Local band to play Keystock on April 2
In many ways, Howard Livingston personifies all that is good with the Keystock Music Festival. After all, the local music legend and festival pioneer has been instrumental since day one, integrating his uncompromising love for music with a passion for giving back — which is the fabric of the Keystock Music Festival.
Howard Livingston and the MM 24 Band will open the Keystock concert for headliners , which this year boasts Huey Lewis and The News on Saturday, April 2 at Truman Waterfront.
Howard Livingston gave up his tie 10 years ago and switched his neckwear to a white puka shell necklace. By then, he had already written hit trop rock songs while baring cold winters in Chicago and a job that sent him traveling around the globe.
“I was sitting in a business meeting overseas, and someone asked me what time it was in Chicago,” he said. “I was daydreaming about my dock in Summerland and said I had no idea, I was living on Key West time.”
“Living on Key West Time” became one of Livingston’s hugely popular hits, which led him to meeting up with Joe Cleghorn, owner of Lazy Lakes RV Resort located at Mile Marker 24 in the Lower Keys and the co-founder of Keystock in 2009. “He’s the real dreamer who made this all happen,” said Livingston.
After playing two Keystocks at the campground, the two quickly realized they outgrew the area and upgraded to Truman Annex Waterfront.
What started as 3,000 people rocking out at Lazy Lakes RV Resort at the first event in 2009, which brought in country singer Cowboy Troy, Jerry Jeff Walker, and Mac McAnally at the Lower Keys location, turned into a night of jamming found nowhere else on the island chain. With more than 5,000 people coming through the gates for past events, to hear the likes of Blood, Sweat, and Tears, Three Dog Night, Grand Funk Railroad, and The Doobie Brothers, Keystock has grown to an eventful evening with some of music’s most talented.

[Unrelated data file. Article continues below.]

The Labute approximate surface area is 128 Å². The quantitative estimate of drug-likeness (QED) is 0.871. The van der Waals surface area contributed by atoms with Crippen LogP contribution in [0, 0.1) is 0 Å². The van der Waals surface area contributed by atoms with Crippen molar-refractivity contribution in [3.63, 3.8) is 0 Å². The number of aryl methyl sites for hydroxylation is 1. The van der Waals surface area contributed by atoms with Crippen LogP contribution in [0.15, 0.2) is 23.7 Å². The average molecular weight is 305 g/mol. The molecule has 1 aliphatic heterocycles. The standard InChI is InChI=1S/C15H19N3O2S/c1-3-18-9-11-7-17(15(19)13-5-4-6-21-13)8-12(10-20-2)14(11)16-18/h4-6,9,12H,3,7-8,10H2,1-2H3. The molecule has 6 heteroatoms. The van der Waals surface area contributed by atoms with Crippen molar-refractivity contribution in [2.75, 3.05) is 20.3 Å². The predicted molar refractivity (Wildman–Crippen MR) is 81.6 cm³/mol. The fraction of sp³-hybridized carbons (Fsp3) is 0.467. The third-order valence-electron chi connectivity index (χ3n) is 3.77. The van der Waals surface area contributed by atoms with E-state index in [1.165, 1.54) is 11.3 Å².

“It’s an incredible feat to get these names down here,” said Livingston, on the bands who have played at Keystock. “Key West isn’t on the way to anywhere, no one is just passing through.”
The concert funds Homes for Veterans, a nonprofit which helps veterans with housing. Since its inception, the concerts have raised more than $250,000.
“This community never ceases to amaze me,” said Livingston.
Besides the tropical songs and great music, Livingston’s fans (and yes, he has his own fan club) look forward to seeing the famous Johnson marine outboard he hauls on stage to mix margaritas. At some events, he “sells” the first cocktail to raise money for charities such as KOA Kid’s Care Camps, which sends children with cancer to a weeklong fun camp free of charge — one of Livingston’s greatest passions.
The philanthropy has spread to his 13-year-old grandson, Micheal. At last year’s Black Friday Toys for Tots event, Micheal made a couple hundred dollars from selling his artwork, which he in turn went and spent in a gift shop. “I thought he was going to go blow it on toys and candy for himself, and he walked out with his arms filled with toys that he dropped into the Toys For Tots box,” Livingston said. “He truly has a heart of gold.”
Now, Howard’s life is all about his family, his dogs, and watching the sun set every night. And, he hasn’t put a tie back on since.